This is one of several pages linking to information about the immigration and emigration laws of specific countries, and implications for discussions of open borders.
Norway is a Scandinavian country with a population of 5.1 million. It is a First World country in Northern Europe. Although not a member of the European Union, it maintains close ties with the EU. For more, see the Wikipedia pages on Norway and immigration to Norway.
Norway is interesting in the context of debates about migration and open borders for these reasons:
- Public sentiment in Norway is more anti-open borders and anti-migration than in most other First World countries, and it contrasts heavily with its neighbor Sweden, which has the most pro-open borders public sentiment in the First World.
- Norway is wealthier than other First World countries partly on account of greater access to oil (natural resources). The greater hostility to migration has been explained by some as arising from the fact that a larger fraction of the country’s wealth arises from natural resources, compared to other First World countries, and the per capita wealth from natural resources declines with increases in population.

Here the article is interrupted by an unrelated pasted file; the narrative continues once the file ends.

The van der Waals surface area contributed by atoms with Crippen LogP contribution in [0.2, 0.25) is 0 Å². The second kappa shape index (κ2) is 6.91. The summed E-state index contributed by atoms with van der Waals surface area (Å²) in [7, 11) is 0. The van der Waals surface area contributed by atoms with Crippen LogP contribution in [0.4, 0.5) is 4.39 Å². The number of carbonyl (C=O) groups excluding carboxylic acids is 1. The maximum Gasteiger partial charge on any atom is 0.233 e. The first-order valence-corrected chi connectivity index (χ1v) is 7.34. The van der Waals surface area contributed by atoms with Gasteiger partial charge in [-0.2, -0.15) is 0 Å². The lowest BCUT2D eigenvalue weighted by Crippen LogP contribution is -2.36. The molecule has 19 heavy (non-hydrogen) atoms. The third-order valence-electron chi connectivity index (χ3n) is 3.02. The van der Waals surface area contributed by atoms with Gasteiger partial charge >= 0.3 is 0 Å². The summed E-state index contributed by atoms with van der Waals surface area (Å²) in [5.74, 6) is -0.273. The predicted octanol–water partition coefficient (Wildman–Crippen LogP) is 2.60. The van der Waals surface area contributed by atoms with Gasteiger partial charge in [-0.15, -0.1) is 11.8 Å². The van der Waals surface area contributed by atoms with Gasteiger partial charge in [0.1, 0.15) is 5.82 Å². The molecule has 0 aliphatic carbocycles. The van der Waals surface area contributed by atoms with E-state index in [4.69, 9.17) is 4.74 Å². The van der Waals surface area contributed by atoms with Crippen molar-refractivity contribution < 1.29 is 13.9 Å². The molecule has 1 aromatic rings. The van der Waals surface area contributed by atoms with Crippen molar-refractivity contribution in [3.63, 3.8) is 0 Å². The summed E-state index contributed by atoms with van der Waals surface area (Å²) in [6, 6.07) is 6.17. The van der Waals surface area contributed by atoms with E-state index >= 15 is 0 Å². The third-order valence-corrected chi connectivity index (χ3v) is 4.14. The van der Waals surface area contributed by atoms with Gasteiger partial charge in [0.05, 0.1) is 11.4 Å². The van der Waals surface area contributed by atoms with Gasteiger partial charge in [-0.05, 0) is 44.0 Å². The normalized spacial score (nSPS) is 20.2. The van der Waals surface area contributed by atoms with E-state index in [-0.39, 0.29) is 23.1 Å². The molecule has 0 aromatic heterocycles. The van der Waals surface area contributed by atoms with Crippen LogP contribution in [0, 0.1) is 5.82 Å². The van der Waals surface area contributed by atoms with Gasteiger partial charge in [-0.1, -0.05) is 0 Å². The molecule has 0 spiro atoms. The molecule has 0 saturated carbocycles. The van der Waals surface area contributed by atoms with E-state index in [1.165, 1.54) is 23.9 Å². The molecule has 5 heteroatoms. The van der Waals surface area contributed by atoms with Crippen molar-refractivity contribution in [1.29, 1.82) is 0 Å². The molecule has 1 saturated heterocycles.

Blog posts discussing Norway in the context of open borders:
- Open borders in Scandinavia: a brief case study by John Lee, Open Borders: The Case, December 14, 2012, discusses attitudes in Norway to Swedish migrants.
- Who favors open borders? by Nathan Smith, Open Borders: The Case, December 3, 2012.
- Do countries where wealth comes more from natural resources tend to have less pro-migration attitudes? by Vipul Naik, Open Borders Action Group, March 27, 2014.